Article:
Every good parent needs to scream at their kids regularly – I recommend five times a kid before lunch – and so I’ve given my son Jon a good tongue-lashing over what he brought on all of Toronto and Hamilton and beyond this last little while.
Jon is the member of our family who wished for there to be LOTS of snow and ice and anything else as Canadian as possible while we were out of Africa and, for these past three weeks, back in Canada for the holidays, our first time in five years.
So, sorry about Jon, everyone. Hope your heat and lights are back on without problems by now and you’ve put the BBQ back outside.
“Careful what you wish for, son,” I told Jon in a calmer moment while looking out at Ice Storm 2013. “You just can’t go asking for stuff like this.”
“Dude, would you wish for a new i-pad for me?” said Liz.
“It’s not really your fault,” said Hannah. We were watching on TV, for the first time ever, the NHL’s Winter Classic. Watching all that white.
“It’s Nobody’s fault,” added Hannah, with some thought.
Of course, Nobody is the culprit for a lot of stuff that goes down in our family. In fact, Nobody and Hannah have a very close friendship.
Mom didn’t say much for a long time. Then the power at Bayview and Sheppard, at Pappa and Granma’s, went out yet again, just last night, and this put a crimp in Mom’s plans.
And while Mom didn’t mention Jon by name, I can read her mind by now, almost as good as she can read mine, and she wasn’t thinking pretty thoughts.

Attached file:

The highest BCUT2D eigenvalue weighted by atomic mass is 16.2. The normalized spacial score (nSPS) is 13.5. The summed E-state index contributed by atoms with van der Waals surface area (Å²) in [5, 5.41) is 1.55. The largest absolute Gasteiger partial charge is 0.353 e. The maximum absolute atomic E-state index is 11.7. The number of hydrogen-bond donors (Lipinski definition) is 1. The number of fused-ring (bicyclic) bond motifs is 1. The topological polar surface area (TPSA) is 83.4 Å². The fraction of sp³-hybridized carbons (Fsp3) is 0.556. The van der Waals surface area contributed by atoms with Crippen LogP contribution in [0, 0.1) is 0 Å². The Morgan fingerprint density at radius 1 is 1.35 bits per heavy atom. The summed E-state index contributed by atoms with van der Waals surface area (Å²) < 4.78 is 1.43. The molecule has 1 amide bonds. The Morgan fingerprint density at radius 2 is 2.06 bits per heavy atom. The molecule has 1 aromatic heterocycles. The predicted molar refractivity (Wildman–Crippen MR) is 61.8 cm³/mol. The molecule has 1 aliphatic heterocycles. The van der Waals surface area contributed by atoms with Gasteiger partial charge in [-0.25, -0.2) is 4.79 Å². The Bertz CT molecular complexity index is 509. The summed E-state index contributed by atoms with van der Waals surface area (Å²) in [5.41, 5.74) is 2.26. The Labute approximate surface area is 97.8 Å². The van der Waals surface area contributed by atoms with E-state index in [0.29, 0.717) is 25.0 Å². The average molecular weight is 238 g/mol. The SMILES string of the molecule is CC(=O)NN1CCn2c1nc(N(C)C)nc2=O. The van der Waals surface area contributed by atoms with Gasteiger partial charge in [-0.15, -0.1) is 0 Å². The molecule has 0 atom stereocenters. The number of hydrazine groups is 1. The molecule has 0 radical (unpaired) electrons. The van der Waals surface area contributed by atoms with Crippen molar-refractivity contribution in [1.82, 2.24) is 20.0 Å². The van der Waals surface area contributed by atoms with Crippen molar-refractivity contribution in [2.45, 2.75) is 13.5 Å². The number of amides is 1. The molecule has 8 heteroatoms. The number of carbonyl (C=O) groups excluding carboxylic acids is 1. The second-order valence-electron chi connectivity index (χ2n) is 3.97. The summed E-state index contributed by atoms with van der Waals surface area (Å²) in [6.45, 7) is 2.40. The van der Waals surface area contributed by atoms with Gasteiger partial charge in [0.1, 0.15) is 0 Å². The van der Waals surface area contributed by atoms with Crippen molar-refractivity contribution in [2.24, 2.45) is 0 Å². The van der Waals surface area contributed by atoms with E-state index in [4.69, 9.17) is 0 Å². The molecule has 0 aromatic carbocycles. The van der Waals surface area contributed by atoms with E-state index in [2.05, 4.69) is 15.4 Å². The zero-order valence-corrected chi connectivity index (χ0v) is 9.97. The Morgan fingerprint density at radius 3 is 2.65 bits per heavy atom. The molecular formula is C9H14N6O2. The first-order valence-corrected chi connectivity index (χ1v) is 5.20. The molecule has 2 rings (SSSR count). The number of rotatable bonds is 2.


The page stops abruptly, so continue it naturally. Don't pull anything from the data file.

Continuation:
Then a few hours ago at Pearson airport we were all sitting on the plane, all 387 of us, and the fuel truck froze. This is how the captain put it. This was the delay on take-off on what was apparently Toronto’s coldest day in nine years.
So we sat. And waited. And looked at Jon. All 387 of us.
Now we’re at Huxley’s at Heathrow. In London it’s raining outside. Jon is on the laptop playing games. Winter games with lots of snow. It’s 3 a.m. Canada time.
And I’ve told him that if I see just one flake outside, I have glue, tape and staples to work on keeping his mouth and the weather under control.
And I can always yell at him more, at least until we arrive back in the tropics of East Africa.
Sorry about this too, about having to mention such beauty and warmth at a time like this. But I think Uganda, from anything I’ve noticed in the past nine years, is one part of the world that’s a safe bet with the weather.
If not, we can always sell our lad to NASA and send him to some other planet.